Some critics of the talks worry that such slowdowns are essentially designed by the Iranian negotiators and that the Obama administration can be expected to respond to them by offering further concessions to Tehran, simply in order to keep the process moving. On Saturday, Iranian resistance leader Maryam Rajavi told the annual rally of the National Council of Resistance of Iran that the US had “violated UN Security Council resolutions” by offering “major concessions” to the Iranian regime in the nuclear talks.
These criticisms are no doubt being exacerbated by the news that the Obama administration has withdrawn its former expectation that Iran come clean on the past military dimensions of its nuclear work before any agreement is concluded regarding restrictions on future work.
An International Atomic Energy Agency probe into those past military dimensions has been underway for as long as the negotiations have been going on, but IAEA Director General Yukiya Amano has periodically indicated that Iran has been stonewalling progress on that probe as well. The IAEA has laid out 12 key questions about Iran’s former military and nuclear research and development, but has received a reasonably full accounting on only one of them.
Critics of the Iranian regime insist that a full accounting on all relevant questions is necessary in order to understand what measures the international community must take to verify that Iran has expanded upon this knowledge or cheated on the deal.
On Wednesday, Radio Free Europe / Radio Liberty pointed to the change in US policy, which had already been initially reported last week. RFE/RL indicated that US Secretary of State John Kerry had explained the change by saying that the US “already knows” what progress Iran has made toward a nuclear weapon. But these comments seem to rely on faith in American intelligence that is arguably contradicted by the very existence of the IAEA probe.
There is some debate about how much knowledge of the Iranian nuclear program was already known by Western intelligence agencies in 2002 before the Natanz nuclear enrichment site and the Arak heavy water plant were revealed to the world by the People’s Mojahedin Organization of Iran. Last February, the PMOI announced that it had uncovered yet another secret Iranian nuclear site in a Tehran suburb, thus raising further questions about the extent of US knowledge.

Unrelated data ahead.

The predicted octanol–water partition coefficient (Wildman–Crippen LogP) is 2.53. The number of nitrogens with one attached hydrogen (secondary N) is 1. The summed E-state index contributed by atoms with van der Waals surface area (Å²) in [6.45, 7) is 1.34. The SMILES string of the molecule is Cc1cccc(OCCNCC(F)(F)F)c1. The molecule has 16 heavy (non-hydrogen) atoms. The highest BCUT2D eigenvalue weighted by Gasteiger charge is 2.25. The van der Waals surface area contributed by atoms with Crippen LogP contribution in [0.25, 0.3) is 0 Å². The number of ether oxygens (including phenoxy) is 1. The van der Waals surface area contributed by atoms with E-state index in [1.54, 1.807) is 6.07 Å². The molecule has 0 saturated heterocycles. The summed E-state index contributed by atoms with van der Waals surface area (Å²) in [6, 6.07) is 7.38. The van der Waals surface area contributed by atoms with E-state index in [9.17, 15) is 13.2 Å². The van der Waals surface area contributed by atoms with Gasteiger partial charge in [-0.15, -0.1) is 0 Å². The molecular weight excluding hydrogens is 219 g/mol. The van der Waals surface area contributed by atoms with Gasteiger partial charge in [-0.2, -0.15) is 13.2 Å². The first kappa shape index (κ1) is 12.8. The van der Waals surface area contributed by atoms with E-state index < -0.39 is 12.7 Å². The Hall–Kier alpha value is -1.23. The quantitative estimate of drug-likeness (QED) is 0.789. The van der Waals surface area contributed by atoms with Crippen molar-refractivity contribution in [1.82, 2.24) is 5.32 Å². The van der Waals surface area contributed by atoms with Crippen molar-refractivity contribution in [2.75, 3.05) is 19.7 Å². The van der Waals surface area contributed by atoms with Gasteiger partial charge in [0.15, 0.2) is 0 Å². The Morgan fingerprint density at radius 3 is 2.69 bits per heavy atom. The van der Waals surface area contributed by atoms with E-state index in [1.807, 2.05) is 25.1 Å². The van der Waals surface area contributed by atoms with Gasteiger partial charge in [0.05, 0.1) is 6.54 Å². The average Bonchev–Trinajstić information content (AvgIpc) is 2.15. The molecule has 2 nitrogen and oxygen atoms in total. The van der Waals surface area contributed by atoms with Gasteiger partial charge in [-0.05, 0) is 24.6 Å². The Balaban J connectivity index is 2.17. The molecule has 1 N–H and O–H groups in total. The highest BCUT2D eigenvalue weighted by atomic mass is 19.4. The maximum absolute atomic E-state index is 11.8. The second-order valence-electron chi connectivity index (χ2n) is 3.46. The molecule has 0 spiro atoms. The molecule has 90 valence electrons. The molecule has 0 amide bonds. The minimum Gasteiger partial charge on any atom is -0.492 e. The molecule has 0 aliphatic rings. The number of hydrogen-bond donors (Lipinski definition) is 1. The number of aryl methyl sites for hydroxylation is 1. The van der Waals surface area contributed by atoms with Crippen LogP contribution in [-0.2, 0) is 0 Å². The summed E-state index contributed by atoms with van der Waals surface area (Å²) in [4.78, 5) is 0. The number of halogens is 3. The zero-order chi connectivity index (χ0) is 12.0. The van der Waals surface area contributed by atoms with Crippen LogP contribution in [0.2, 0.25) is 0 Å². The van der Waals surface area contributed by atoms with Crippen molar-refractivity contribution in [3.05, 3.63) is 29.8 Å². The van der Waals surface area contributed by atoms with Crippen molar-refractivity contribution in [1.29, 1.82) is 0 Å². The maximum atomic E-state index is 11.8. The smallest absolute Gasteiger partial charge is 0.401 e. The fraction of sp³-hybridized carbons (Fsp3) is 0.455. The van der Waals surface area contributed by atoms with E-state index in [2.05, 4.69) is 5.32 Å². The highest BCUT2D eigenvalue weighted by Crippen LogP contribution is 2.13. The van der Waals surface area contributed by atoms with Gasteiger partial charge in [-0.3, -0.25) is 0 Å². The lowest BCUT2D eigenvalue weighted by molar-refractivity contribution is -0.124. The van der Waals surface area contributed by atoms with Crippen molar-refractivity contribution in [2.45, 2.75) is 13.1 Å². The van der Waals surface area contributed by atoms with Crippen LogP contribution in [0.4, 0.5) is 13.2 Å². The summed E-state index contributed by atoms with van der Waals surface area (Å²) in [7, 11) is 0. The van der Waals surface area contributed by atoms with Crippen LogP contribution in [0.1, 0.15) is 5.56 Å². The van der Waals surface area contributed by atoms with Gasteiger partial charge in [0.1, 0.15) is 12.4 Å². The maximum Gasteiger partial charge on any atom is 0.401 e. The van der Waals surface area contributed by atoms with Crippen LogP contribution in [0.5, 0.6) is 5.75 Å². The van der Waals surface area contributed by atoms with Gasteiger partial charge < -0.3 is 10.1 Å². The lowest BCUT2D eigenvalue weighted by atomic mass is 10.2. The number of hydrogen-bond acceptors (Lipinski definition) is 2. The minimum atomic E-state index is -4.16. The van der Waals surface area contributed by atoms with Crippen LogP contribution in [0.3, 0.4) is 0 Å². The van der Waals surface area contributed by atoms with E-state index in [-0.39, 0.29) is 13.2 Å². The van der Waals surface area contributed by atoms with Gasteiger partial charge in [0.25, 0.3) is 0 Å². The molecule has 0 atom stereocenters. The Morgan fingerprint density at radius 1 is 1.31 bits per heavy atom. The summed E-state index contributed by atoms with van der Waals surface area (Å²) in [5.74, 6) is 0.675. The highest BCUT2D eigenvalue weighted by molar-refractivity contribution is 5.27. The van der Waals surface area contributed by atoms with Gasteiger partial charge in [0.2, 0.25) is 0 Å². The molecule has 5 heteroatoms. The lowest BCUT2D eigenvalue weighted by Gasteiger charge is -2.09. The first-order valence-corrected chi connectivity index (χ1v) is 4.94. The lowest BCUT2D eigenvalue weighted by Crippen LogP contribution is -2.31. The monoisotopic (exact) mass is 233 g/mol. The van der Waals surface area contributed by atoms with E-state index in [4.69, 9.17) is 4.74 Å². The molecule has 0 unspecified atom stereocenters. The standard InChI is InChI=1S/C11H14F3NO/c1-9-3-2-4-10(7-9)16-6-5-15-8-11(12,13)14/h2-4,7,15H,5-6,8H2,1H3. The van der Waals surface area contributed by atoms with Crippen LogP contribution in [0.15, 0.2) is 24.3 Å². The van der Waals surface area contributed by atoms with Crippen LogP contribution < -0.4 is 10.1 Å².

What’s more, it is absolutely clear that the Iranian regime is taking pains to keep key aspects of its work secret. This is suggested by its obstruction of the IAEA probe, but it is confirmed by explicit statements by regime officials, including the supposedly moderate President Hassan Rouhani who was credited with changing three and a half decades of foreign policy by bringing his country to the nuclear negotiating table.
On Wednesday, the Christian Science Monitor reported that Rouhani had said, “Iran will never allow its secrets to fall into the hands of others through the Additional Protocol [to the Nuclear Nonproliferation Treaty] or any other means.” This merely reiterates the red lines that had already been established by Iranian Supreme Leader Ali Khamenei and various other political and military officials, who insist that international inspectors will under no circumstances be granted access to Iran’s military sites.
A report released early this year by the National Council of Resistance of Iran declared that the Iranian nuclear program and the nation’s military were inextricably linked and that they regularly shared personnel. Other critics of the regime, including P5+1 negotiators from France, have similarly concluded that barring access to Iran’s military sites is tantamount to stonewalling nuclear verification altogether.
This has contributed to some negotiators’ conclusion that the June 30 deadline for a final agreement is not reachable. But according to the AP, the threats to that deadline go far beyond the issue of military access and include major disagreements on all key points of the talks. Thus, speculation about the talks’ further overrun is rapidly turning into certainty. Consequently, most negotiators have declared that they do not believe the agreement to be threatened by a completion date of July 9.
The AP goes on to point out that any overrun beyond that date would allow the US Congress to take 60 days to review the agreement under the Iran Nuclear Agreement Review Act, instead of just 30. This may further threaten the finalization of the deal, owing to the considerably harder line on Iran policy that has been maintained by most US lawmakers from both political parties.
But whereas that harder line has been presented as merely counteracting the “major concessions” made by the Obama administration, the Iranian legislature is currently making efforts to deepen the divide between Iran and the West by formalizing Iranian demands that are overwhelmingly regarded as excessive and impractical.
Agence France-Presse reported on Wednesday that Iranian members of parliament had introduced legislation insisting upon the complete, across-the-board lifting of sanctions against the Islamic Republic on day one of the nuclear agreement. This position was also reiterated by lead Iranian negotiator Abbas Araqchi on Wednesday, according to La Prensa.
Furthermore, the Iranian parliament’s bill also seeks to formally bar the IAEA from accessing national security sites, reading Iranian documents, or interviewing Iranian nuclear scientists. At the same time, it insists upon absolutely no restrictions upon Iran’s research and development in “peaceful nuclear knowledge and technology.”
The perception of “major concessions” by the Obama administration is certain to drive further resistance to the nuclear agreement in light of this legislation and other signs of a persistent gulf between Iranian positions and the original Western intentions behind the now-rushed negotiations.